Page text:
A friend of mine join a network marketing organization by investing 10,000 because his girlfriend is in it. He introduced his handler/manager and he gave a speech about how easy it is to earn by only investing 10,000 and his main selling point was that its possible to earn 2-4 million in a year. And my job is to just get my left and right node(of the tree).

The product the company is selling is some online tutorial/course which is totally useless(esp to me).

I have done some online research on it and got mixed reviews regarding the company hence I am really skeptical about joining it. Additional reason for being skeptical are:

  • I find the whole 1:2 and 2:1 ratio rubbish. Its more reason for not getting paid.
  • And that I will get paid 2700 when I get that 1:2 and 2:1.
  • By my calculation I(or my child nodes) have to get 18 people to join to break-even my investment.
  • Every year I have to deposit 3500 to remain active in the company, else my account gets expired.

I think I should not name the company here. And I know Company name/brand/goodwill plays a major factor in deciding whether to invest in it or not.

I need advice, should I invest? Is the probability of getting returns in network marketing good?

What are the chances that I will get a good return in investing in this network market compared to investing in some other places like SIP?

  • 30
    Read your own question out loud and I bet you are smart enough to come up with an answer.
    – Pete B.
    Commented May 17, 2016 at 11:47
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    haha...then I guess I should delete this question before someone starts downvoting my question......(⌒▽⌒ゞ
    – j4rey
    Commented May 17, 2016 at 11:53
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    This is not Stack Overflow. People come here to seek and provide help. In your case it was much better of you to ask then to rush out and do something.
    – Pete B.
    Commented May 17, 2016 at 11:55
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    I had a friend like yours, once. Now he is not my friend anymore because he was willingly and purposefully trying to scam people. Run.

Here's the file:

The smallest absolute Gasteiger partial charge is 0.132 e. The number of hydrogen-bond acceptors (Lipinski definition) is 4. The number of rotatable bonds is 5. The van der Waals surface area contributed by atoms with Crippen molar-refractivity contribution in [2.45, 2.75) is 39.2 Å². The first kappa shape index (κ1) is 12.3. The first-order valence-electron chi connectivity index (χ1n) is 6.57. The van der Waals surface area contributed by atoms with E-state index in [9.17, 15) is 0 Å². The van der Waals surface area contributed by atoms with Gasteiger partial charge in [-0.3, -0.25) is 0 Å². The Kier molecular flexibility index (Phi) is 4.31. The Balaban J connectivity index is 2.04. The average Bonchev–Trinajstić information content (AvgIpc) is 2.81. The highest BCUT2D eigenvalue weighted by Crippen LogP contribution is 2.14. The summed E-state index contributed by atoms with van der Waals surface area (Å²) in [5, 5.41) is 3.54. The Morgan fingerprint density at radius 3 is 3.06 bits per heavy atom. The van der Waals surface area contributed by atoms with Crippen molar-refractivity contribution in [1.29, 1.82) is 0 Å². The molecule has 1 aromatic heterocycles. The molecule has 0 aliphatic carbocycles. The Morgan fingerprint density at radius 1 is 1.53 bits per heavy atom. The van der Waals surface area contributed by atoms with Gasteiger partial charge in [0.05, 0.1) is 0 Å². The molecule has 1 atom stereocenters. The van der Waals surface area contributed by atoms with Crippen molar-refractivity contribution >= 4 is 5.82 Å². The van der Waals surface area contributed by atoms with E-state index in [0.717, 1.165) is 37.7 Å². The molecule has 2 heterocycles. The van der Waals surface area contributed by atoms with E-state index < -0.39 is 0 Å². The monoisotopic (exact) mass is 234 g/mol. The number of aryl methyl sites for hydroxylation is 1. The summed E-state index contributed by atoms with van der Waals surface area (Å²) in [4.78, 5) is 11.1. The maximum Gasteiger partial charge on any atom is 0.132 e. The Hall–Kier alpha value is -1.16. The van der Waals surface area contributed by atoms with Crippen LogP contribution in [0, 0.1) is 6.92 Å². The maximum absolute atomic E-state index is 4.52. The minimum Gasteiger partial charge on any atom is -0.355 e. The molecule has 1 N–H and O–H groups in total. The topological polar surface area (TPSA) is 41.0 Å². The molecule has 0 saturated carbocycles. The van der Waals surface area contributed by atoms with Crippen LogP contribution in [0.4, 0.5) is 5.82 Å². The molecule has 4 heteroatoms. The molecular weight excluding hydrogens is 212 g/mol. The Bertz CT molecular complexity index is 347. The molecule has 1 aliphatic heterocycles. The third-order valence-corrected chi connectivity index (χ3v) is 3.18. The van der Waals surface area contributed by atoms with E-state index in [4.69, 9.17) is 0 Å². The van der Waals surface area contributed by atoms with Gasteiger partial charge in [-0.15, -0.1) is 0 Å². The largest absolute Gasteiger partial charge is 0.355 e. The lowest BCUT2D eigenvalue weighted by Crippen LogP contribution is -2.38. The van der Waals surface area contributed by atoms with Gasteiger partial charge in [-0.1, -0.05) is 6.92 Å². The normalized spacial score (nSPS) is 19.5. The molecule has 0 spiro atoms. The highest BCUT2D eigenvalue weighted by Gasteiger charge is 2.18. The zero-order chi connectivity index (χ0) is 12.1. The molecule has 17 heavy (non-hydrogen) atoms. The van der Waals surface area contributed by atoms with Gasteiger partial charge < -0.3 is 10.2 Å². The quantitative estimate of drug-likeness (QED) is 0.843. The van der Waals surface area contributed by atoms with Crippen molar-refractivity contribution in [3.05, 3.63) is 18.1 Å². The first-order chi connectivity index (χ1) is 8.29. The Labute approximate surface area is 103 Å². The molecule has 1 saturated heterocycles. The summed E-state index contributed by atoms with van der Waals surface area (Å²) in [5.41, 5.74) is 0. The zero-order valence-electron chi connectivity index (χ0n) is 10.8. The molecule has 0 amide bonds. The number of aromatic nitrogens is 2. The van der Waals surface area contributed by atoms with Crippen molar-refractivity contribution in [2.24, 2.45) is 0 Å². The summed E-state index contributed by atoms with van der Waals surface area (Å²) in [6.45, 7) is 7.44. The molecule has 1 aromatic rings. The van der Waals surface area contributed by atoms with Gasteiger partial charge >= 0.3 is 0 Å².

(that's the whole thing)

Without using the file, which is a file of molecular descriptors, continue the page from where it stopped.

– STT LCU
    Commented May 17, 2016 at 14:12
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    Due to a number of similarly themed questions in the last few weeks, we should really have a F.A.Q. or somehow linking such questions together, in the means of: "Is your question whether a scheme which promises for your investment an earning of orders of magnitudes larger than what can be found on the normal markets, while promising no or negligible risk, a scam? Then our answer is: yes, it is!"
    – vsz
    Commented May 17, 2016 at 16:23

3 Answers 3


The basic way that these "work" is this:

Every year I have to deposit 3500 to remain active in the company, else my account gets expired.

You are paying money into the system. The only way you make any money is to:

By my calculation I(or my child nodes) have to get 18 people to join to break-even my investment.

Intuitively this should tell you that:

  • The only way you make money is if more people join (who then do not make money unless they also get more people to join)
  • Everyone at the "bottom" loses money

What normally happens in this sort of thing is that people get conned/excited/tricked/whatever and sign a few of their friends up, but then quickly run out of people to bother/annoy/hassle/harass into joining and then they lose money on the whole thing.